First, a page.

- Islam has become an active in?uence not just in the ideological ?eld, but also in law, the economy, education and other areas. This creates situations where we have the de-facto coexistence of different legal systems in Dagestan, and has generally narrowed the secular space in the Caucasus. At the everyday level, customary law (adat) and sharia law now dominate in some parts of the North Caucasus, and people have only rare and formal contact with secular law. This is not just because of the rapid Islamization of the population, but also to a large extent because secular law is not working in vital areas of life. In Dagestan, for example, communities increasingly use sharia law in their relations because of problems with the unregulated legal status of land used as livestock pasture.
- Practically everywhere, the spiritual boards have to compete now with alternative groups and informal Islamic centres that attract young people and recent converts, and also people with radical and opposition views. The crisis that so-called ‘traditional’ Islam is traversing increases the ?ow of young people into alternative groups.
- The rapid development of new technologies has also had an impact on Islamic communities, especially among young people. Virtual communities now exist, and members can be thousands of kilometres apart, linked only by a charismatic leader, who might also be physically very far away. These ‘online’ muftis and imams are sometimes far more in?uential than the local imams that hold formal authority. The ISIS  propagandists have turned this to their advantage, putting the emphasis primarily on aggressive propaganda via the Internet. This distance and break from traditional Muslim communities tied to a particular location creates a situation of total ideological transparency and mobility among Muslims, who might belong for all external appearances to a particular location and community, but in reality follow completely opposing ideas.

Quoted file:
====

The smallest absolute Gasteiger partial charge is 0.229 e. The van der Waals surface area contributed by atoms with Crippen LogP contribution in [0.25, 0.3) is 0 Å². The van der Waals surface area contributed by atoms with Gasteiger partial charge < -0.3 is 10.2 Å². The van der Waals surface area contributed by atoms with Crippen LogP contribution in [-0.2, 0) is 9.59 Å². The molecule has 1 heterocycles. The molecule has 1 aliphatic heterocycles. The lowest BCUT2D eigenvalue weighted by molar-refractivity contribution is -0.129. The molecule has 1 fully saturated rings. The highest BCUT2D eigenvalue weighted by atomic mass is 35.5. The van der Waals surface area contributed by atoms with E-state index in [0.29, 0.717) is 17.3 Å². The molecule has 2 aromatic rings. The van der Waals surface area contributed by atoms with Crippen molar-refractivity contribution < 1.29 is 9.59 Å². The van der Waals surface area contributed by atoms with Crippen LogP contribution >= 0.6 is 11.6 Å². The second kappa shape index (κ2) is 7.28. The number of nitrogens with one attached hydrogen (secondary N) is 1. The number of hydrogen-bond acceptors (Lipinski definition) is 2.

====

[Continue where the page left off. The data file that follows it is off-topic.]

- A closely related trend is the transition to online organization and activism. Online activism makes it possible to spread movements rapidly and make inroads into communities, even those that seemed to offer unreceptive environments. Such was the case in Dagestan, Chechnya and Ingushetia, for example, where the traditional Su? Islam had kept a strong hold, but by the mid-2000s, this new type of Islamic activism was present, promoted by numerous young leaders. The state’s efforts to combat these developments with punitive measures were not successful and these online youth groups have become an integral part of the Islamic landscape in these three republics.
Middle East Turmoil and Russian Islam
The Middle East has been going through political and socioeconomic upheavals since the new century began. These upheavals are closely related to religion. Essentially, we are witnessing the dramatic reformatting of this region, and this is creating serious turmoil in the region’s countries. Political borders are splitting at the seams, and some of them have already changed de-facto and probably for good. The real concern here is that these changes are often taking place along sectarian lines.